Chinese-born Vancouver singer-songwriter, guitarist and pianist Wanting Qu, who uses just her first name professionally, called her new sophomore album Say The Words; ironically, although the album debuted at No. 1 in Beijing, Hong Kong, Taiwan, Macau, Singapore and Malaysia, and is also out in North America, some of those words had to be changed for release in Asia because of cultural differences.
The first single released in Asia was the Mandarin-language ballad “Love Ocean,” while in North America it was the upbeat “STHU,” which stands for “shut the hell up,” and was inspired by cyber-bullying. That track replaces the word “shit” with “trash” for release in Asia. On the funky and fun English-language “Exit This Way,” the North American version includes the line “get the fuck out,” while the Chinese version doesn’t.
“With the lyrics, it’s very disrespectful to swear [in China], so we needed to create a clean version, but [doing] that is not dissimilar to what we do in North America,” says Terry McBride, who manages Wanting and releases her music on his label, Nettwerk Records.
“In North America, being confident in your work is a good thing… you toot your own horn. But in China, people take that as not being modest.”
Says Wanting herself, “In North America, being confident in your work is a good thing… you toot your own horn. If you believe in yourself, you tell the world how great your music is. But in China, people take that as not being modest, and modest is one of the ‘good’ traits.”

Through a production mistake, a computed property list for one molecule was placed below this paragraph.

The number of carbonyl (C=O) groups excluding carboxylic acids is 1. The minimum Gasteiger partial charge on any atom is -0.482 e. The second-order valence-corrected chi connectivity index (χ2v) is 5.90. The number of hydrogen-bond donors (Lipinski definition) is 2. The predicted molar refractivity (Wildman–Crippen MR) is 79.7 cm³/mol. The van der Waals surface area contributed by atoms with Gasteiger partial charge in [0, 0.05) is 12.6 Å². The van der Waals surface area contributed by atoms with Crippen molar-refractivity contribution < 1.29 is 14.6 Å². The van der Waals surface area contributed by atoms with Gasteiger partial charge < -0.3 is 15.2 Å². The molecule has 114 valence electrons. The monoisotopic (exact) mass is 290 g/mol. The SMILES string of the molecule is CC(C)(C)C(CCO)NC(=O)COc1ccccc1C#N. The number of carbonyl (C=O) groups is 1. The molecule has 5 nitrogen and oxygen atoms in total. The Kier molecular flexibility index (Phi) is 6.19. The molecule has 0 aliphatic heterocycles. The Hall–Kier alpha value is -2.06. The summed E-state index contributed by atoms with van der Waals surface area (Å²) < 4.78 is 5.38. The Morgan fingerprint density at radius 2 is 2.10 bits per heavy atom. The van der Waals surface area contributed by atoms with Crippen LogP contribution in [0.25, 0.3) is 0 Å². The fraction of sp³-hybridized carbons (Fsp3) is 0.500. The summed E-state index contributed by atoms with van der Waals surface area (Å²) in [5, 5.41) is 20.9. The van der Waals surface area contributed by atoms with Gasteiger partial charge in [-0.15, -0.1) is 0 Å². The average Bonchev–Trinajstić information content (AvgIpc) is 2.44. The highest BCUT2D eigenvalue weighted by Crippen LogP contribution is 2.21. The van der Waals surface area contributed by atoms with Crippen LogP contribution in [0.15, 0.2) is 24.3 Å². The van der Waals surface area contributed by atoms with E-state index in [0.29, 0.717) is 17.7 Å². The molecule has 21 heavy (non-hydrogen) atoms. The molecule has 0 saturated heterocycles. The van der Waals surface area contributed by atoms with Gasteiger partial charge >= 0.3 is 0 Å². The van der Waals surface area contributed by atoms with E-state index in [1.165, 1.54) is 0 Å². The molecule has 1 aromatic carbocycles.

The rest of the songs on her new album are more tame: “My Little Friend” about Wanting’s cat; “Say The Words,” the childlike title song, with the lyrics “I will count to three/1 and 2 and 3/I love you”; and “Time, My Friend,” about how time allows us to heal.
Wanting – who moved to Canada from Harbin, China in 2000, when she was 16 and couldn’t speak English – saw McBride speak in 2005 at a music industry workshop. Months later, she bounded up to him at a Sarah McLachlan concert and got his business card. But she wouldn’t use it until 2009, when she had some songs recorded.
“What I heard was heart,” says McBride, who signed her that year and released the Wanting EP in 2010 in mainland China. “It was authentic – and [they were] great songs.”